Faith

The Ten Commandments should remain etched in the American experience

June 30, 2015: The Ten Commandments monument is pictured at the state Capitol in Oklahoma City.

June 30, 2015: The Ten Commandments monument is pictured at the state Capitol in Oklahoma City.  (AP Photo/Sue Ogrocki)

When the  Oklahoma Supreme Court demanded the removal of a ten foot monument to the Ten Commandments from the grounds of the State Capitol, it not only marginalized America’s Judeo-Christian legacy, it trivialized the meaning of history itself.

Oklahoma's highest court said the Ten Commandments are "obviously religious in nature and are an integral part of the Jewish and Christian faiths." 

State Supreme Court rules monument on Statehouse grounds violates Oklahoma's state constitution

 

Integral they may be, but to characterize their importance as chiefly religious requires willful neglect of our nation’s history. The Decalogue is certainly sourced in biblical texts. But the effect that they – and religious life in general – had on the development of this country can and must be appreciated in terms that have nothing to do with religious practice. 

This is important because the United States Supreme Court has previously ruled in favor of “religious” expressions and displays when they also have a clear secular purpose.

Christmas crèches on public grounds are not seen as a violation of the Establishment Clause because Christmas has, for many, evolved into an annual winter holiday with meaning not limited to one’s appreciation of the birth of Jesus.

Suits on behalf of atheists to have “In G-d We Trust” removed from our currency failed in the courts.

"It is quite obvious that the national motto and the slogan on coinage and currency 'In God We Trust' has nothing whatsoever to do with the establishment of religion. Its use is of patriotic or ceremonial character and bears no true resemblance to a governmental sponsorship of a religious exercise,” ruled the United States Court of Appeals for the Ninth Circuit in Aronow v. United States in 1970.

If it is kosher to acknowledge that trust in G-d was an undeniable part of the story of this nation, it is all the more proper to recognize the gifts that the two tablets of Law have provided for our society.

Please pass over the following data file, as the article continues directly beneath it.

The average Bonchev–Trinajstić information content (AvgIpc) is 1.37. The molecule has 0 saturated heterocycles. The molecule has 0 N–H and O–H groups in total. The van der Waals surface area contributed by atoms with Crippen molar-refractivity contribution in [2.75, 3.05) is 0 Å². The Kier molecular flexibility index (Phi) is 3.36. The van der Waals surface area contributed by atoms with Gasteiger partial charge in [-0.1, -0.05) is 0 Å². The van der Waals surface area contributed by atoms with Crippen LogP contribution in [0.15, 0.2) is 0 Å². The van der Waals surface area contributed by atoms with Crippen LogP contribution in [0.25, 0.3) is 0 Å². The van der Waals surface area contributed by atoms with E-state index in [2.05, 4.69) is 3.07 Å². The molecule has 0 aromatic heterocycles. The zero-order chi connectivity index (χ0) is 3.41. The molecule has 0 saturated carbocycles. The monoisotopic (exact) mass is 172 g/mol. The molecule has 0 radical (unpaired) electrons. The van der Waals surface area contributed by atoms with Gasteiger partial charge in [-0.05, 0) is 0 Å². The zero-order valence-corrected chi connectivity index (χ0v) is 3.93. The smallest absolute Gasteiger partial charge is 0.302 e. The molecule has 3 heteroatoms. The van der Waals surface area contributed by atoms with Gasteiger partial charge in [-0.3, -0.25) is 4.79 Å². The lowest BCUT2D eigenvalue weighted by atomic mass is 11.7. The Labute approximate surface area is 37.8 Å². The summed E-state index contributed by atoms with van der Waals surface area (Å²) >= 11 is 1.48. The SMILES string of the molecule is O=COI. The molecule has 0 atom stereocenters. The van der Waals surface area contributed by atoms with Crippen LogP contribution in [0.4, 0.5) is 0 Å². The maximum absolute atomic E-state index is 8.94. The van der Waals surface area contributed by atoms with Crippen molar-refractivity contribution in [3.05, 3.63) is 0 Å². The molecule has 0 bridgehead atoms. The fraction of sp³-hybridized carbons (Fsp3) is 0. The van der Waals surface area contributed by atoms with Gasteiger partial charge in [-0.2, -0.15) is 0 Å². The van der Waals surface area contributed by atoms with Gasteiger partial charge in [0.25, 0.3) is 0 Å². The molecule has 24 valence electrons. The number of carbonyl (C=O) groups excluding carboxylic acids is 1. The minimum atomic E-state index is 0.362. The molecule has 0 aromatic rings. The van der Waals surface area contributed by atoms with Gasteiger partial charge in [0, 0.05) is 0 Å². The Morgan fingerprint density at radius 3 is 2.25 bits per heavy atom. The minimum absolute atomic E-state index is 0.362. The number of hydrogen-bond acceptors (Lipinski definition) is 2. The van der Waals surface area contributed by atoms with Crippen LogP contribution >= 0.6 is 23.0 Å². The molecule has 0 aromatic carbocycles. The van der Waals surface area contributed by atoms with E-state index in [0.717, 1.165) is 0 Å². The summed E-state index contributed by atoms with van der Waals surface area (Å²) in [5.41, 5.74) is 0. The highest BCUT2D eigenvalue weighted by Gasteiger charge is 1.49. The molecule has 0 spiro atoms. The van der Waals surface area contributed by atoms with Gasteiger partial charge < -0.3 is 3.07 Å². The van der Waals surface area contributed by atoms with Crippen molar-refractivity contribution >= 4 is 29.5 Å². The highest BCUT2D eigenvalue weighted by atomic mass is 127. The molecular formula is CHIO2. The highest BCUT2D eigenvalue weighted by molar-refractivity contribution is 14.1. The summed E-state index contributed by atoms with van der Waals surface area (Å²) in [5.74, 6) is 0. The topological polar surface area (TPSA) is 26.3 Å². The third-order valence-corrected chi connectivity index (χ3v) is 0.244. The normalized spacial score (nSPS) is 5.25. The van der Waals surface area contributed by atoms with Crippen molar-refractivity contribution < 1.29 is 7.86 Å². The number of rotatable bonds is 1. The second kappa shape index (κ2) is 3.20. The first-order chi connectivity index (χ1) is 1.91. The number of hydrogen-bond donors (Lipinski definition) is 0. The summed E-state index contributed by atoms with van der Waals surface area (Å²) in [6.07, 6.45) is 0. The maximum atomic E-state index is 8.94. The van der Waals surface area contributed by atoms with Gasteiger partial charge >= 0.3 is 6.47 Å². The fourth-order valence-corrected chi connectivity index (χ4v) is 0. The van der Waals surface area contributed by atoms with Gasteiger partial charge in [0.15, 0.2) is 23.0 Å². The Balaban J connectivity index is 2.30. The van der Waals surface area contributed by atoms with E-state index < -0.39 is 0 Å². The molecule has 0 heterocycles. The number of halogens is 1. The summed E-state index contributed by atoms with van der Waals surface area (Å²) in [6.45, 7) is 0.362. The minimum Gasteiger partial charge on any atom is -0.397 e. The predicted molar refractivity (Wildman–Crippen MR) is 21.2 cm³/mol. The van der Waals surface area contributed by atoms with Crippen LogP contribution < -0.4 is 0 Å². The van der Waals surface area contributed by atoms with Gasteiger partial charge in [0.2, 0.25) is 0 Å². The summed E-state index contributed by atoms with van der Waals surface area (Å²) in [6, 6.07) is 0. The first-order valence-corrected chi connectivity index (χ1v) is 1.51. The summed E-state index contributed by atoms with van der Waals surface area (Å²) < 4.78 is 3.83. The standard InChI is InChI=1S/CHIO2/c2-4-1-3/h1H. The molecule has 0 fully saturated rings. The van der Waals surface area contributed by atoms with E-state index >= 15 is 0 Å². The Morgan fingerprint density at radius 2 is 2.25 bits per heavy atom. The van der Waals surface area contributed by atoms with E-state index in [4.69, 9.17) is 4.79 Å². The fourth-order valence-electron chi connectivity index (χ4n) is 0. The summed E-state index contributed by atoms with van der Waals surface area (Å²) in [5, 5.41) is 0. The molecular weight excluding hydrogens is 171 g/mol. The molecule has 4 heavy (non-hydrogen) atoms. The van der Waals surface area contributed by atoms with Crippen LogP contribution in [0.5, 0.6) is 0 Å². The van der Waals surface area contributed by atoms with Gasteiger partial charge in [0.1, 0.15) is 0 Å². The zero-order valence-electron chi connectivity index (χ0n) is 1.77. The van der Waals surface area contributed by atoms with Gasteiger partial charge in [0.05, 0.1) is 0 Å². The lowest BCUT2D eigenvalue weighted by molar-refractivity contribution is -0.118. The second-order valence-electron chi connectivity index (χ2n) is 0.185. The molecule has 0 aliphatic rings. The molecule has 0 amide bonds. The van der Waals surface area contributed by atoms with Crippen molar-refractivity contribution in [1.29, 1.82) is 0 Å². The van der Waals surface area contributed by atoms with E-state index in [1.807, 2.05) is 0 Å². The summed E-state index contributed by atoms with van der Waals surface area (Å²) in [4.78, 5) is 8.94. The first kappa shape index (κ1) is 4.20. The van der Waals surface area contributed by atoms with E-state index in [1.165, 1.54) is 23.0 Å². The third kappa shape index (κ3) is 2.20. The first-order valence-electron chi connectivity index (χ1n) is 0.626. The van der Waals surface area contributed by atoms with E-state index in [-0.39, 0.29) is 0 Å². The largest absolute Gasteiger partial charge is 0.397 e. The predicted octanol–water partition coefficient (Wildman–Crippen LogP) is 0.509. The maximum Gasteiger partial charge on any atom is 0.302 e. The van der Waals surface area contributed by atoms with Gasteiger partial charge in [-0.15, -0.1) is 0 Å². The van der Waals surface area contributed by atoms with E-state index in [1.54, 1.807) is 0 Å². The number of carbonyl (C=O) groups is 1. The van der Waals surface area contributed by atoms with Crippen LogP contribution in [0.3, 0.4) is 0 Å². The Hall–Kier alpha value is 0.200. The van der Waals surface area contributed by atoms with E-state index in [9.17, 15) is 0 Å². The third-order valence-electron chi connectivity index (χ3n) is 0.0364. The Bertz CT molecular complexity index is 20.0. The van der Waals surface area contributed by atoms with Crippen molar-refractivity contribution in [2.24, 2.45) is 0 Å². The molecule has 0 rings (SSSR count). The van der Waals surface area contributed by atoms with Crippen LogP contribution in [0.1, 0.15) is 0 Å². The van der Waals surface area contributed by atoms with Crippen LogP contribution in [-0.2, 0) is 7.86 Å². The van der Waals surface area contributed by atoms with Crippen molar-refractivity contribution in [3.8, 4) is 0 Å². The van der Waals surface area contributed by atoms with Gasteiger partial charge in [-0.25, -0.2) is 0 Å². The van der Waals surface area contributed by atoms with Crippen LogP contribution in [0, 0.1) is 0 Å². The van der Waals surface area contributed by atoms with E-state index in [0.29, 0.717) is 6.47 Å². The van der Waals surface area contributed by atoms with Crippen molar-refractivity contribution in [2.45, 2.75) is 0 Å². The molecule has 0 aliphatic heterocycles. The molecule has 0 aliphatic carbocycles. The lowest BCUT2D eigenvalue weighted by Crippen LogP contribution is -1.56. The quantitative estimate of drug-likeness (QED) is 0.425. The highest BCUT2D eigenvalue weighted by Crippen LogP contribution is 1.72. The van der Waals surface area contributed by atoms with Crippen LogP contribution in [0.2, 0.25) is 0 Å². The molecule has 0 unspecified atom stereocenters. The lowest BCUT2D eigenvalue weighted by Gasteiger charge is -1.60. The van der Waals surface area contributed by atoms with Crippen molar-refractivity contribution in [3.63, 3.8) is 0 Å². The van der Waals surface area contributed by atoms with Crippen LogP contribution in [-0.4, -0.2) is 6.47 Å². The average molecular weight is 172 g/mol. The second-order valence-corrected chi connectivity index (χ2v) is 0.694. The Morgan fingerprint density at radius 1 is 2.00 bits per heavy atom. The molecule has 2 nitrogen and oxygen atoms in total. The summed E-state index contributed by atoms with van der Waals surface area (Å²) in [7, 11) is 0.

Those who founded Plymouth Rock and other colonies in search of religious freedom also planted ideas that were bound up with their religious outlook, but live on in a completely secular context. Those included rugged individualism, industry, charity, justice, loyalty, the appreciation of Man as created in G-d’s image, and the centrality of family. 

These ideas, not all of them  available in other parts of the globe, helped paved the way for America’s unique  development and success. 

These ideas and values  flowed directly or otherwise from the tablets that recorded a covenant between a G-d who sought partners committed to justice and compassion, not slaves to serve Him.

Read the text of the Ten Commandments alone, and perhaps all you see is religious instruction. But that is not the best way to read history, which requires reading between the lines, and scouring the space in the margins for fuller meaning.

Witness King John of England, whose agreement with 40 barons 800 years ago known as the Magna Carta was celebrated on a grand scale at Runnymede on June 15. The king almost immediately reneged on its stipulations, and the documents had little practical effect at the time.

Yet, it is remembered as one of the most important moments for the development of Western democracy, cited again and again as a pillar of modern political and legal thought.

“It’s a mistake to think that a document’s importance can be measured solely by the immediate context in which it’s produced,” said Noah Feldman, a professor at Harvard Law School. The significance of the Magna Carta “doesn’t rest on what King John and those particular barons were doing at that particular time, but on the length of the legacy in using and interpreting and holding up this document as a banner for the rule of law.”

The same is true of the Ten Commandments. Their significance cannot be described or limited by how people who attend churches and synagogues (and mosques, according to a number of Muslim writers) respond to Moses’ ten cardinal rules, but in the impact they had on millions of our forebears, great and small. 

Where the Oklahoma judges saw only parochial religious interest and an attempt at coercion of non-believers, they should have taken a closer look at the myriad faith-neutral blessings Moses’ tablets conveyed to the world.

The Ten Commandments undeniably gave future generations a legacy that changed the course of human civilization, with its greatest impact on a young country founded for the very purpose of granting individual liberties within a context of tolerance.

Religious and atheist Americans alike should hope that the Oklahoma monument will stay and bear mute testimony to a part of our past that is immutable and unforgettable.

We hope its lessons will continue to be etched in stone and in our hearts.

Rabbi Abraham Cooper is Associate Dean, Director of Global Social Action Agenda at the Simon Wiesenthal Center in Los Angeles. Follow the Simon Wiesenthal Center on Facebook and on Twitter

Rabbi Yitzchok Adlerstein is Director of Interfaith Affairs for the Simon Wiesenthal Center.